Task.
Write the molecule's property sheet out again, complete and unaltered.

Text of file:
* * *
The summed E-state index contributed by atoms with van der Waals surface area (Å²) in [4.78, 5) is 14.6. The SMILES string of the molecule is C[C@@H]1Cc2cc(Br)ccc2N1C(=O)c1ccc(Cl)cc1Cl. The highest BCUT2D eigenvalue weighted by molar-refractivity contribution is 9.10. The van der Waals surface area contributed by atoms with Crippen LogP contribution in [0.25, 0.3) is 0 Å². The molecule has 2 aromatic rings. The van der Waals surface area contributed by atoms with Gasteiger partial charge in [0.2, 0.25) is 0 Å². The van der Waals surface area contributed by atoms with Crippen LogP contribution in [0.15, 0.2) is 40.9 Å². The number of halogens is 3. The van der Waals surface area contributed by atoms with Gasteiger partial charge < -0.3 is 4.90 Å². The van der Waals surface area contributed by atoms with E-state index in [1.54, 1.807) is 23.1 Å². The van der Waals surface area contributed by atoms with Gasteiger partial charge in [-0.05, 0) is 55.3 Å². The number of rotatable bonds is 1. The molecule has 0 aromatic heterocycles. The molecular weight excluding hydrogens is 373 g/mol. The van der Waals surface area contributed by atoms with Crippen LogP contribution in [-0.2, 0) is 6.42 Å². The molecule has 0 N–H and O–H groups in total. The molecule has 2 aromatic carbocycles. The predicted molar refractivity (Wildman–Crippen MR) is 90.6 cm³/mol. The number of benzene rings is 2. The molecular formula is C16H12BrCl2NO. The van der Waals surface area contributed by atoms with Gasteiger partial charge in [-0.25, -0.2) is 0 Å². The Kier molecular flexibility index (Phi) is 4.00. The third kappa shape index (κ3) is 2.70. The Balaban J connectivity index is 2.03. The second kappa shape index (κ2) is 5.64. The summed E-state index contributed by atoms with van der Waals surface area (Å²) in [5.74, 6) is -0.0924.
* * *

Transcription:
The summed E-state index contributed by atoms with van der Waals surface area (Å²) in [4.78, 5) is 14.6. The SMILES string of the molecule is C[C@@H]1Cc2cc(Br)ccc2N1C(=O)c1ccc(Cl)cc1Cl. The highest BCUT2D eigenvalue weighted by molar-refractivity contribution is 9.10. The van der Waals surface area contributed by atoms with Crippen LogP contribution in [0.25, 0.3) is 0 Å². The molecule has 2 aromatic rings. The van der Waals surface area contributed by atoms with Gasteiger partial charge in [0.2, 0.25) is 0 Å². The van der Waals surface area contributed by atoms with Crippen LogP contribution in [0.15, 0.2) is 40.9 Å². The number of halogens is 3. The van der Waals surface area contributed by atoms with Gasteiger partial charge < -0.3 is 4.90 Å². The van der Waals surface area contributed by atoms with E-state index in [1.54, 1.807) is 23.1 Å². The van der Waals surface area contributed by atoms with Gasteiger partial charge in [-0.05, 0) is 55.3 Å². The number of rotatable bonds is 1. The molecule has 0 aromatic heterocycles. The molecular weight excluding hydrogens is 373 g/mol. The van der Waals surface area contributed by atoms with Crippen LogP contribution in [-0.2, 0) is 6.42 Å². The molecule has 0 N–H and O–H groups in total. The molecule has 2 aromatic carbocycles. The predicted molar refractivity (Wildman–Crippen MR) is 90.6 cm³/mol. The number of benzene rings is 2. The molecular formula is C16H12BrCl2NO. The van der Waals surface area contributed by atoms with Gasteiger partial charge in [-0.25, -0.2) is 0 Å². The Kier molecular flexibility index (Phi) is 4.00. The third kappa shape index (κ3) is 2.70. The Balaban J connectivity index is 2.03. The second kappa shape index (κ2) is 5.64. The summed E-state index contributed by atoms with van der Waals surface area (Å²) in [5.74, 6) is -0.0924.